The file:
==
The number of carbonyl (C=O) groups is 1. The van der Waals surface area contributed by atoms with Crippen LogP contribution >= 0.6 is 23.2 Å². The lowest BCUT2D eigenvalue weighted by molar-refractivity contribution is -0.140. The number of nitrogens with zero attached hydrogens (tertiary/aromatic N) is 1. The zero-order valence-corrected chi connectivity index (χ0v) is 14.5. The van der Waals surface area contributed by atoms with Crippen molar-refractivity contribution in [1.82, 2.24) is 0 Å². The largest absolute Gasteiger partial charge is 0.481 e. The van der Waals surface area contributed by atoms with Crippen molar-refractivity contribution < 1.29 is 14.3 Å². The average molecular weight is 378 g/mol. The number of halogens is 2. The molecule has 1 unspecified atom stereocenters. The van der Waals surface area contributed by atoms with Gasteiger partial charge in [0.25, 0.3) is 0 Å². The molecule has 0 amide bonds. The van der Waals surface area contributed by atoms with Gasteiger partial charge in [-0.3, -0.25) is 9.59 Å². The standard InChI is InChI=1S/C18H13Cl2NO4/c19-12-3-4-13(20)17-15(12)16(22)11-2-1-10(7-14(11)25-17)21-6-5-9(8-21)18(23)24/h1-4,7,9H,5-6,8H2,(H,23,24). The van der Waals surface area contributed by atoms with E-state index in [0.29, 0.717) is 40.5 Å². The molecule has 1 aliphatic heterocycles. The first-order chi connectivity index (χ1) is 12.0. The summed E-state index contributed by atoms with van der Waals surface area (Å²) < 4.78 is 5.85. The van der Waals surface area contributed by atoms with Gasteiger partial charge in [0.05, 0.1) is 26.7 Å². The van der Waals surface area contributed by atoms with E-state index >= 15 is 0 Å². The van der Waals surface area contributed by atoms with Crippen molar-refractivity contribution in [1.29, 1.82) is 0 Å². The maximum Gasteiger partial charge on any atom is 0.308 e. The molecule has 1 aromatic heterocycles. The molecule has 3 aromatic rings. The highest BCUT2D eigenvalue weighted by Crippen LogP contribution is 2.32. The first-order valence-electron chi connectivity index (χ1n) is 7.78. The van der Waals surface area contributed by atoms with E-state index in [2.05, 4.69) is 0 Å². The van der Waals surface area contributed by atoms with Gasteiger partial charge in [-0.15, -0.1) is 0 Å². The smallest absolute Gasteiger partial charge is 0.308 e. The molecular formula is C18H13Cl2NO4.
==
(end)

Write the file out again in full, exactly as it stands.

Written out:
The number of carbonyl (C=O) groups is 1. The van der Waals surface area contributed by atoms with Crippen LogP contribution >= 0.6 is 23.2 Å². The lowest BCUT2D eigenvalue weighted by molar-refractivity contribution is -0.140. The number of nitrogens with zero attached hydrogens (tertiary/aromatic N) is 1. The zero-order valence-corrected chi connectivity index (χ0v) is 14.5. The van der Waals surface area contributed by atoms with Crippen molar-refractivity contribution in [1.82, 2.24) is 0 Å². The largest absolute Gasteiger partial charge is 0.481 e. The van der Waals surface area contributed by atoms with Crippen molar-refractivity contribution < 1.29 is 14.3 Å². The average molecular weight is 378 g/mol. The number of halogens is 2. The molecule has 1 unspecified atom stereocenters. The van der Waals surface area contributed by atoms with Gasteiger partial charge in [0.25, 0.3) is 0 Å². The molecule has 0 amide bonds. The van der Waals surface area contributed by atoms with Gasteiger partial charge in [-0.3, -0.25) is 9.59 Å². The standard InChI is InChI=1S/C18H13Cl2NO4/c19-12-3-4-13(20)17-15(12)16(22)11-2-1-10(7-14(11)25-17)21-6-5-9(8-21)18(23)24/h1-4,7,9H,5-6,8H2,(H,23,24). The van der Waals surface area contributed by atoms with E-state index in [0.29, 0.717) is 40.5 Å². The molecule has 1 aliphatic heterocycles. The first-order chi connectivity index (χ1) is 12.0. The summed E-state index contributed by atoms with van der Waals surface area (Å²) < 4.78 is 5.85. The van der Waals surface area contributed by atoms with Gasteiger partial charge in [0.05, 0.1) is 26.7 Å². The van der Waals surface area contributed by atoms with E-state index >= 15 is 0 Å². The van der Waals surface area contributed by atoms with Crippen molar-refractivity contribution in [1.29, 1.82) is 0 Å². The maximum Gasteiger partial charge on any atom is 0.308 e. The molecule has 1 aromatic heterocycles. The molecule has 3 aromatic rings. The highest BCUT2D eigenvalue weighted by Crippen LogP contribution is 2.32. The first-order valence-electron chi connectivity index (χ1n) is 7.78. The van der Waals surface area contributed by atoms with E-state index in [2.05, 4.69) is 0 Å². The van der Waals surface area contributed by atoms with Gasteiger partial charge in [-0.15, -0.1) is 0 Å². The smallest absolute Gasteiger partial charge is 0.308 e. The molecular formula is C18H13Cl2NO4.